It's not large and, by 10am on a Sunday, it's half-deserted. But we find spanking fresh fish, tiny clams of the sort that seem never to show up in Kuala Lumpur's markets, mounds of thick-stemmed paku (ferns) sporting tightly coiled fiddleheads, and lots of petai, or stink beans. Bidor is almost synonomous with this aptly named (but delicious) vegetable - bunches of whole pods are everywhere. (This photo was actually taken on the pavement in front of Pun Chun.)
Small though it is, this market's a good one, because in its aisles can be found new-to-us ingredients. Like this wild vegetable sold by each of two elderly Chinese ladies who've staked out squares of market floor directly across from each other. They call it - as near as we can understand - kong ji xin, and tell us it's added to curries.
The stiff green leaves remind us of lemongrass, as do the concentric layers of woody flesh revealed when one of the scarlet bulbs is sliced open crosswise. On the tongue, there's astringency reminiscent of torch ginger flower plus a bitter punch that brings to mind arugala gone to seed. It seems more a Malay than a Chinese ingredient, but none of the market's Malay vendors know its name.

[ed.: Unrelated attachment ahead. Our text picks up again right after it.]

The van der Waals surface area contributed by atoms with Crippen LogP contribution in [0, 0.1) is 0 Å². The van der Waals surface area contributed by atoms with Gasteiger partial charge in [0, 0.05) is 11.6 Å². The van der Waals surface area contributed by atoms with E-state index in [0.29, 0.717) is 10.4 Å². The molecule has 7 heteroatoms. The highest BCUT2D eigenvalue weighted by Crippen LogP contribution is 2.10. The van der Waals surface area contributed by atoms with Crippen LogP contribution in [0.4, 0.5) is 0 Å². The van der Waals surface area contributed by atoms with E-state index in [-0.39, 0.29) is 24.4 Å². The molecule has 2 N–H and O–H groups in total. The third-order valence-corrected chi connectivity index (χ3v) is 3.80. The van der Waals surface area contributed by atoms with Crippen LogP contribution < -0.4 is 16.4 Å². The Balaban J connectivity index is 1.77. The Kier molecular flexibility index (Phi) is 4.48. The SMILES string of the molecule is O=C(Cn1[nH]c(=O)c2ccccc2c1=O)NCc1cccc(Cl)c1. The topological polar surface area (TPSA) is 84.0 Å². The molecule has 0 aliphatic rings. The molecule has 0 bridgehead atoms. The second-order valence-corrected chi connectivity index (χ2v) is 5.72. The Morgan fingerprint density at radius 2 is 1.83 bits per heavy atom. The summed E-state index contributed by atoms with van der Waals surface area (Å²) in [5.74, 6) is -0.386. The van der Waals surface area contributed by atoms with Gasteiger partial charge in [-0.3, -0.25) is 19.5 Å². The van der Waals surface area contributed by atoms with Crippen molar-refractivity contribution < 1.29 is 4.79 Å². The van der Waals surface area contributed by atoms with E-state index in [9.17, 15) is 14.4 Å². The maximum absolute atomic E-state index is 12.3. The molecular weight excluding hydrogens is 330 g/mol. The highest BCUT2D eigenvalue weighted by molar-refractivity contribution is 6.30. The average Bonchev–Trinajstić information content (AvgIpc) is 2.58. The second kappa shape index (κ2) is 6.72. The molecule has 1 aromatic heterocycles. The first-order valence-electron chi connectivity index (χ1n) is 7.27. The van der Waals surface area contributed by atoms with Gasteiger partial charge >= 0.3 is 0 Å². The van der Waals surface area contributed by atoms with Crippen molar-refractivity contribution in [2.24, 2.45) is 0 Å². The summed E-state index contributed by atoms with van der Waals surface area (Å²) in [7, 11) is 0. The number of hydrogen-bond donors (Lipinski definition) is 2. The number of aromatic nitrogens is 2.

This morning the market holds other treasures too.
We stop at a stall to inspect a particularly enticing bundle of paku and end up chatting with a motorcycle-helmeted customer. Where're you from? he asks, and we go through the usual sequence of answers and follow-up questions: we're from America (say 'US' and most people don't know what you're talking about - in Asia, the United States is 'America') but we live in Kuala Lumpur we've been here a little over two years how do we like Malaysia? well we love it.
I like American music, he says. I play trombone. My brother-in-law, he's from the Philippines but he's dead now, he played saxaphone. We had a band, played in Kuala Lumpur. Long, long time ago.
Do you know 'Blue Moon'?
He brings one hand - the hand not burdened by a bulging bag of vegetables - up in front of his face, cradling a trombone only he can see. And begins to play, moving his fingers up and down, manipulating the keys.
Dah.... dah dah dah dah dah.... dah dah dah...
Softly half-huming, half-dah dah dahing 'Blue Moon', he hits every note pitch perfect. He's on stage with his Filipino brother-in-law, in a smoky club in mid-twentieth century Kuala Lumpur.
He draws out the end of the song long and sweet.
Wonderful!! we say. And mean it.
He's a little bit nutty, the vendor seems to want to tell us. We're not so sure.
We'll be looking for him, next time we're in Bidor.